burns more calories than running, strengthens the bodyís core and
posture and has been hailed by some as the perfect workout.
Cardiolates combines jumping, or "rebounding" on a
mini-trampoline with a Pilates routine.
a veteran personal trainer who studied exercise physiology at San
Diego State and Arizona State, has owned Lift Pilates in Fox Point
since 2005. She introduced Cardiolates at her club after seeing the
workout in New York.
by standing on the floor for a warm-up," McNichols says.
"Then you go up on the rebounder (trampoline) and slowly jump and
stretch, eventually jumping up and down for six to eight
get down on the mat for the first interval of Pilates."
The cycle is
repeated two or three times during the 50-minute workout, which
McNichols says can burn up to 600 calories and leaves a lot of people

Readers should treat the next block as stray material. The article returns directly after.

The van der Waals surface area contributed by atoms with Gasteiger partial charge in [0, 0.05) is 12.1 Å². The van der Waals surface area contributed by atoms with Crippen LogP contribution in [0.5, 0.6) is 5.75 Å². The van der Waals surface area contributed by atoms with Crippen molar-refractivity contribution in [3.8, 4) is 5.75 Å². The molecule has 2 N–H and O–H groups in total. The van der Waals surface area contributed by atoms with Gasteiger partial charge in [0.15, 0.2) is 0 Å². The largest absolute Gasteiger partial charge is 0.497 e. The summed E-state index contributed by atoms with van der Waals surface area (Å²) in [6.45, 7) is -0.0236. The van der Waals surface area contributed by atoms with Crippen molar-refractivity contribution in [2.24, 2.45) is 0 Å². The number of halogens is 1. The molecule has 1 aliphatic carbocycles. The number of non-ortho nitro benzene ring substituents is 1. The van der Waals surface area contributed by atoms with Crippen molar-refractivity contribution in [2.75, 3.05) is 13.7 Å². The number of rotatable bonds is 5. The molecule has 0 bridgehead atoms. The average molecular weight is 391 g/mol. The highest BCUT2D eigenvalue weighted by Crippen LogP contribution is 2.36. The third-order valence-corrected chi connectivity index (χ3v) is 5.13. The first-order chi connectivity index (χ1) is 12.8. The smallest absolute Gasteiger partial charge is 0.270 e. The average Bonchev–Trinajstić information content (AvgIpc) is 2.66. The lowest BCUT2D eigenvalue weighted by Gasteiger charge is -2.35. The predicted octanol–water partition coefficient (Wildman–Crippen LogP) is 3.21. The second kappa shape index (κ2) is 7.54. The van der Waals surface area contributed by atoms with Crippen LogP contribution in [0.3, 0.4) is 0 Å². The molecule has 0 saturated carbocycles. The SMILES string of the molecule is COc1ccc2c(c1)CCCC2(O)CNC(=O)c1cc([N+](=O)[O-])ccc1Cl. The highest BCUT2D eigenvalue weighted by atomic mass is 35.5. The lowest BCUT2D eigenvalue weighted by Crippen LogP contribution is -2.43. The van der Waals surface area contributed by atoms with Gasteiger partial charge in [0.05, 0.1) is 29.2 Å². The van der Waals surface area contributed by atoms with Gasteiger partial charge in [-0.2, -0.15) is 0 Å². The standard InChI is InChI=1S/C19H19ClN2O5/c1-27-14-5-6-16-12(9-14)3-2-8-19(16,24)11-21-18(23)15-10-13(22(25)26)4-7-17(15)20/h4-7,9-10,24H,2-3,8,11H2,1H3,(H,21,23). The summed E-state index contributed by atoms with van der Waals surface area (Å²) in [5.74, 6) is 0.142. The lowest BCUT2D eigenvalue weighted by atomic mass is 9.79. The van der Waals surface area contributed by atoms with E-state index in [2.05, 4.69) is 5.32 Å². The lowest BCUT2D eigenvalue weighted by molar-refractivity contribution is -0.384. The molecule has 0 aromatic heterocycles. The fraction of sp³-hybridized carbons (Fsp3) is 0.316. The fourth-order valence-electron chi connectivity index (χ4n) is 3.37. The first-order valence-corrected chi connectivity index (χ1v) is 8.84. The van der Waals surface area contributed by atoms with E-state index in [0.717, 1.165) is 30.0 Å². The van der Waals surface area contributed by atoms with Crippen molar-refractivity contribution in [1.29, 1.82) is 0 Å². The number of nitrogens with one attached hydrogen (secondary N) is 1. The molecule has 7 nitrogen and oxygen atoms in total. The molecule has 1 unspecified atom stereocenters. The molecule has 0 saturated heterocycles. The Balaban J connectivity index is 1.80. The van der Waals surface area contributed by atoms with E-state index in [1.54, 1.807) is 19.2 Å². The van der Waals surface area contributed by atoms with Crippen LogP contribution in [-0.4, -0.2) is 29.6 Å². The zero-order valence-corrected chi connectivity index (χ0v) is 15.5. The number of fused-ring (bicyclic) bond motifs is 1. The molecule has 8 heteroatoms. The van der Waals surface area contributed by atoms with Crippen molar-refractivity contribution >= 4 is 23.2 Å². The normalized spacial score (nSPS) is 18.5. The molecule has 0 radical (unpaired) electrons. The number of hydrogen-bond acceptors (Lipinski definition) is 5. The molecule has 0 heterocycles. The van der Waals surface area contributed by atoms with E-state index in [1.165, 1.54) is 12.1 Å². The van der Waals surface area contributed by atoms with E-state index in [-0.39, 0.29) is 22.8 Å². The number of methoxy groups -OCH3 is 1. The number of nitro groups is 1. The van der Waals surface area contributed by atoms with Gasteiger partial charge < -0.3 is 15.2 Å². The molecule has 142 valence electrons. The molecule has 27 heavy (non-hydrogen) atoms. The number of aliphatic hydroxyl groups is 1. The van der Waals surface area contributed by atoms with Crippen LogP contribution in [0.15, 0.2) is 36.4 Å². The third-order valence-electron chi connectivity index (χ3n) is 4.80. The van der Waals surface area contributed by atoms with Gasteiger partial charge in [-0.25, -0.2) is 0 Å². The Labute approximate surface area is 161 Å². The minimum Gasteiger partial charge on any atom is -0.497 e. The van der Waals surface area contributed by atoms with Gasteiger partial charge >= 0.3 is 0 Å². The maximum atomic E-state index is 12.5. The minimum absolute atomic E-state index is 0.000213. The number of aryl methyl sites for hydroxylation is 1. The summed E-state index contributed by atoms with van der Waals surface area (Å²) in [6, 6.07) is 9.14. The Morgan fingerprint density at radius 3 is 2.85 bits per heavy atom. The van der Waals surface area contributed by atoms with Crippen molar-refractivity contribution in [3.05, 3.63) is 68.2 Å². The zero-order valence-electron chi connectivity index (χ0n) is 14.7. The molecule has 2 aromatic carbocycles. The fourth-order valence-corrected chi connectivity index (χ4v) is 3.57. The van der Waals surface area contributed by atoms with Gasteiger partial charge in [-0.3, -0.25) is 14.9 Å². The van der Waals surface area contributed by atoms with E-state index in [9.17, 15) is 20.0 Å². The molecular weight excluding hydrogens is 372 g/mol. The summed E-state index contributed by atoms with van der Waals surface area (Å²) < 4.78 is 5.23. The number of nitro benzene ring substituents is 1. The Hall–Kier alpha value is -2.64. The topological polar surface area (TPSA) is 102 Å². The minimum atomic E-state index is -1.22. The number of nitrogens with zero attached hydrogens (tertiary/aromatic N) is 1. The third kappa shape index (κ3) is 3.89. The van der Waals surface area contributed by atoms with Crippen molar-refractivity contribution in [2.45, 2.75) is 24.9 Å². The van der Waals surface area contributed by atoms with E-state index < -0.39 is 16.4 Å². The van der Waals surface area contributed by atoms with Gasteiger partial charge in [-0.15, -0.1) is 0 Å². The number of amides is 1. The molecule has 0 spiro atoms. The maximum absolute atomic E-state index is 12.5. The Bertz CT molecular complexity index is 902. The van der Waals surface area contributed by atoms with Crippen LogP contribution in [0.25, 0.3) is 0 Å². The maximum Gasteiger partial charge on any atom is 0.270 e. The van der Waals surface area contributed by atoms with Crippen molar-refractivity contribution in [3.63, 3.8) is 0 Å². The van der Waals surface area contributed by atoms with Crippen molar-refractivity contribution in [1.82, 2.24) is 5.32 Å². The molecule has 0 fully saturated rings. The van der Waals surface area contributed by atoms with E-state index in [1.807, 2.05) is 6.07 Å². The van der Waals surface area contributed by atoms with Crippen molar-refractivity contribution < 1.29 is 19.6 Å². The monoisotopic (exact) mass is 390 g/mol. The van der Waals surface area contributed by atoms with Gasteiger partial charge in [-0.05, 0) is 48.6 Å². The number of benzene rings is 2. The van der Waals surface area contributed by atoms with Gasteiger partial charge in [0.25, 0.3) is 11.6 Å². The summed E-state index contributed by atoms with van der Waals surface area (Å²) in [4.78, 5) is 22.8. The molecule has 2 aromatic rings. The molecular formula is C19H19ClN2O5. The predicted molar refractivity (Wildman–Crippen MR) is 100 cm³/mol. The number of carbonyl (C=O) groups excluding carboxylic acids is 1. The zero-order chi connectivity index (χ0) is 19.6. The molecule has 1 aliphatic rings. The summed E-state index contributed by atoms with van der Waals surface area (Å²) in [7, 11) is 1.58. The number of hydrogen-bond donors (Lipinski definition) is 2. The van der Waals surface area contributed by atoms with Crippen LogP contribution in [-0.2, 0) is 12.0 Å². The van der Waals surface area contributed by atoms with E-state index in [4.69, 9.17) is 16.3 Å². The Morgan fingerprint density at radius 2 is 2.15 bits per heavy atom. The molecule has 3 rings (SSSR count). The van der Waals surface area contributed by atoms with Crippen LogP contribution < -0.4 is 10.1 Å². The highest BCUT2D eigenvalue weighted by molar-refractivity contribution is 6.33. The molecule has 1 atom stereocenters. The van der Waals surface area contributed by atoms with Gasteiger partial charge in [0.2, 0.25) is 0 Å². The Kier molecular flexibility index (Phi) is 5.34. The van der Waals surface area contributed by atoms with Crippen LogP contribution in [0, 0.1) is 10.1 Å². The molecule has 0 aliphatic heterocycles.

with smiles on their faces.
laughs. With all of that jumping, you feel like a kid again. And we
jump pretty high sometimes."
former triathlete, says Cardiolates is a terrific alternative to
running for people looking for major cardio work without the major
impact on feet, knees and hips."Rebounding
absorbs seven-eighths of the shock to the skeletal system compared to
running on the pavement."
anyone of any age (there are several 60-somethings in her class) can
practice Cardiolates and she offers a pay-per-class set up for those
aspiring rebounders who want to give it a try.
everyone should be rebounding. Itís that good for you and itís
fun. We need to get out of our chairs; if itís fun this will
seen plenty of exercise programs come and go throughout her career but
feels Cardiolates is here to stay. "I donít think this will be
a fad. Itís easy on the joints. There are a lot of great health
benefits. Itís a great thing, especially if youíre getting